All your questions about TVNZ’s gripping new submarine-set drama, answered by Tara Ward.
This story contains a spoiler for an early scene in episode 1 of Vigil
I’m so over crime dramas set in an office. I really wish they’d set one under the sea.
Grab your snorkel and flippers, because this is your lucky day. Vigil is the latest conspiracy thriller from the team behind blockbuster dramas Line of Duty and Bodyguard, and is created and written by Tom Edge (Lovesick). Forget your boring office drama with your boring car chases and boring fresh air, because TVNZ’s new thriller Vigil is set in a submarine.
At last, Octonauts for grown-ups. Tell me everything.
If you like your television tense and mysterious, or you’re missing the twists and turns of Line of Duty, Vigil will deliver over and over again. The premise is slightly bonkers and there aren’t enough portholes on that submarine for my liking, but this is the perfect setting for a murder mystery.
There are secrets and subterfuge everywhere. Even the submarine is lying about where it is, which would not impress Ted Hastings one bit. Vigil is dark and claustrophobic and nobody can ever leave the building. It’s like lockdown, but instead of making a stupid little sourdough starter, there’s the threat of nuclear war.
Yay, I love a nice trip to the sea.
The six-part series opens with a Scottish fishing trawler being dragged under the water, scenes which will almost certainly reappear in your nightmares. The fishermen are pulled to their deaths by an unknown source and, when nearby nuclear submarine HMS Vigil picks up the trawler on their sonar, Line of Duty’s DI Steve Arnott wants to go up and help them.
Old mate Steve Arnott! What waistcoat is he wearing?
Sadly, it’s not Steve. Here, Martin Compson plays Craig Burke, a naval petty officer who prefers a fine set of overalls to a jaunty vest. Burke loses his temper when his superiors refuse to help the dying fishermen because it will give away HMS Vigil’s position. Shortly afterwards, Burke is found dead in his bunk.
RIP, Steve. The only thing that will make this better is if someone from Coronation Street turns up to investigate the crime.
Prepare yourself, because Suranne Jones (Coronation Street, Doctor Foster) plays DCI Amy Silva, the brilliant detective leading the investigation into Burke’s death. She’s a tough but troubled officer who is flown out to HMS Vigil and has three days to find out how Burke died. With 140 men and eight women on board, Silva climbs into a floating sausage factory (also shaped like a giant sausage) and the blokes aren’t thrilled with her arrival.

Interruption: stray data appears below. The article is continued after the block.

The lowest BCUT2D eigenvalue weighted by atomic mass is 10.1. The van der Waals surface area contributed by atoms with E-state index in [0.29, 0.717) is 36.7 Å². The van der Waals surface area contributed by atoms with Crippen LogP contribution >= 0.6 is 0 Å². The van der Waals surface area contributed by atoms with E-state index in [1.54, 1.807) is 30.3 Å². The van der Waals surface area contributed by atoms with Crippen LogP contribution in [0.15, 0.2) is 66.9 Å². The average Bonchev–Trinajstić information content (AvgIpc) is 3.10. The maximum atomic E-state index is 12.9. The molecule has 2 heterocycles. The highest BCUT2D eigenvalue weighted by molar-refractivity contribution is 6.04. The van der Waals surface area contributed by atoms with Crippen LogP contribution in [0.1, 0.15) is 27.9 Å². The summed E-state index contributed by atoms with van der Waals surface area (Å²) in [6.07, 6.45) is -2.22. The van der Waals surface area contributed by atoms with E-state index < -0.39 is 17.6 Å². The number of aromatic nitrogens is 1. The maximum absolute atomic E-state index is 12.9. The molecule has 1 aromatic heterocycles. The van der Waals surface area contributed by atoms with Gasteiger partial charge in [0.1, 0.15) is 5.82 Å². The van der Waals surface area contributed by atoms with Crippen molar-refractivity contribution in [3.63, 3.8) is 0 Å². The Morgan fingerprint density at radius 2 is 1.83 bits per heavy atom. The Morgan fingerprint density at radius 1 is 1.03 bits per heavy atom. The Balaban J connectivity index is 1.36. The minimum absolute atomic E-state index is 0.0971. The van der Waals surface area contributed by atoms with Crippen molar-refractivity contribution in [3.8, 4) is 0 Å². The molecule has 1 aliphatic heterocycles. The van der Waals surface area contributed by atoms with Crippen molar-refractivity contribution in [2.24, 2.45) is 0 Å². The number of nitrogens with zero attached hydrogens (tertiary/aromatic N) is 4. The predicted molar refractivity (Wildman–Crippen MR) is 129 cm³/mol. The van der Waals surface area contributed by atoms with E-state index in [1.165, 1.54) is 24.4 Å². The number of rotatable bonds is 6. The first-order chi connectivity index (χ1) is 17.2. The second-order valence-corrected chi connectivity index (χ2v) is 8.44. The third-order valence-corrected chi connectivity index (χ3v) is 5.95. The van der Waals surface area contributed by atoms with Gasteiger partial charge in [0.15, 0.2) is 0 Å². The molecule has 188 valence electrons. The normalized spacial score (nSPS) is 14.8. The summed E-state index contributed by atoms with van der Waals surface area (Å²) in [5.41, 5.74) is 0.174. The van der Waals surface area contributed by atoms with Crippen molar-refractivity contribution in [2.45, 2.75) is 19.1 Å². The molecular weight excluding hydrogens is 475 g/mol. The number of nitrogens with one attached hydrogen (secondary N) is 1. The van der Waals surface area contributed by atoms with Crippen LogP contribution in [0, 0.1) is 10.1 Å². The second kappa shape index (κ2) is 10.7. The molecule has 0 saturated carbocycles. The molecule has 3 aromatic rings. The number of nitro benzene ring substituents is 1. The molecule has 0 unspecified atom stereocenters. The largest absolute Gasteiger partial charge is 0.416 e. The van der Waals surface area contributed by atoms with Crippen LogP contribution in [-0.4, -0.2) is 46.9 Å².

But Silva is there for one thing and one thing only: to find bent naval officers. She quickly establishes Burke’s death wasn’t caused by a heroin overdose, and now we’re sucking diesel. “We’re not at war,” Silva tells Vigil’s Captain, who shakes his head. “We’re always at war,” he tells her, just as Vigil’s reactor system crashes. Whether it’s a war against Russia or a war against rust, things definitely seem like they are about to get dicey.
Right, so apart from Steve Arnott and Karen from Coronation Street, who else will I recognise?
Vigil is filled with famous faces, including Johnson from Peep Show (Paterson Joseph, who plays the Captain of HMS Vigil), Connor Swindells (Sex Education), Lauren Lyle (Outlander), and Rose Leslie (Downton Abbey, Game of Thrones). Leslie plays DS Kristen Longacre, the police officer on dry land assisting the case, who shares a complicated romantic past with Silva.
Jesus, Mary and Joseph and the wee donkey.
There’s plenty of asses on this submarine, especially after Longacre discovers Burke was dating an anti-nuclear protestor (Lyle) and finds a USB stick containing video messages about dodgy stuff in the navy. Prediction: the navy will soon be leaking like a colander, which is never a good thing on a submarine.
I don’t like small spaces or the idea of Steve Arnott dying. Will I be okay?
You should be more worried about Silva. She’s brilliant and loves waving around a photo of Steve Arnott’s nostril, but she’s also dealing with a lot of trauma. We see flashbacks to a past life with a husband and child, and there’s her uneasy relationship with Longacre. Plus she’s stuck in a nuclear tin can at the bottom of the ocean with a bunch of men who don’t want her there. It’s a hell of a mood.
What else can I expect from Vigil?
Like Line of Duty and Bodyguard before it, Vigil will take you on an incredible journey. Expect conspiracies and confusion, gripping cliffhangers and nerve-wracking surprises, as Silva and Longacre go to great depths to find Burke’s killer. It’s all a bit ridiculous, but it’s worth it. Who did it, where are they hiding, and why are there so many pipes inside a submarine? Only the sea knows the truth.
Vigil screens on TVNZ1 at 9.30pm Sunday, and the full season is available to watch here on TVNZ OnDemand